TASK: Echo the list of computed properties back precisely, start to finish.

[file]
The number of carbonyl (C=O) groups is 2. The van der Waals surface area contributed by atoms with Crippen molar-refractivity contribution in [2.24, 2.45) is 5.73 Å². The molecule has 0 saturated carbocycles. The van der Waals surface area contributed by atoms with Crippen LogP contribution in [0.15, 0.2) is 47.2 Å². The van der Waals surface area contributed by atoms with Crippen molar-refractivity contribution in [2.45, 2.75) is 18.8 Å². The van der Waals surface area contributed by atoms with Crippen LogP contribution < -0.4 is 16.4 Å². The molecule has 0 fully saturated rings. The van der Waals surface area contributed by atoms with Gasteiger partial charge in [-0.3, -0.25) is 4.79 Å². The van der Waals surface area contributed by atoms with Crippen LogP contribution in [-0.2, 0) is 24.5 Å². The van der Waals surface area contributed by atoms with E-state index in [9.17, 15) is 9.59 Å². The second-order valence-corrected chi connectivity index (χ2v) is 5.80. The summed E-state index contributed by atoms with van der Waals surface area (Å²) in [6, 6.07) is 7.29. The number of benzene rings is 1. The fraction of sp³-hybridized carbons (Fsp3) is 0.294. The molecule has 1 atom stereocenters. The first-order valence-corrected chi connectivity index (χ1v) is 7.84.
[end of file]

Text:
The number of carbonyl (C=O) groups is 2. The van der Waals surface area contributed by atoms with Crippen molar-refractivity contribution in [2.24, 2.45) is 5.73 Å². The molecule has 0 saturated carbocycles. The van der Waals surface area contributed by atoms with Crippen LogP contribution in [0.15, 0.2) is 47.2 Å². The van der Waals surface area contributed by atoms with Crippen molar-refractivity contribution in [2.45, 2.75) is 18.8 Å². The van der Waals surface area contributed by atoms with Crippen LogP contribution < -0.4 is 16.4 Å². The molecule has 0 fully saturated rings. The van der Waals surface area contributed by atoms with Gasteiger partial charge in [-0.3, -0.25) is 4.79 Å². The van der Waals surface area contributed by atoms with Crippen LogP contribution in [-0.2, 0) is 24.5 Å². The van der Waals surface area contributed by atoms with E-state index in [9.17, 15) is 9.59 Å². The second-order valence-corrected chi connectivity index (χ2v) is 5.80. The summed E-state index contributed by atoms with van der Waals surface area (Å²) in [6, 6.07) is 7.29. The number of benzene rings is 1. The fraction of sp³-hybridized carbons (Fsp3) is 0.294. The molecule has 1 atom stereocenters. The first-order valence-corrected chi connectivity index (χ1v) is 7.84.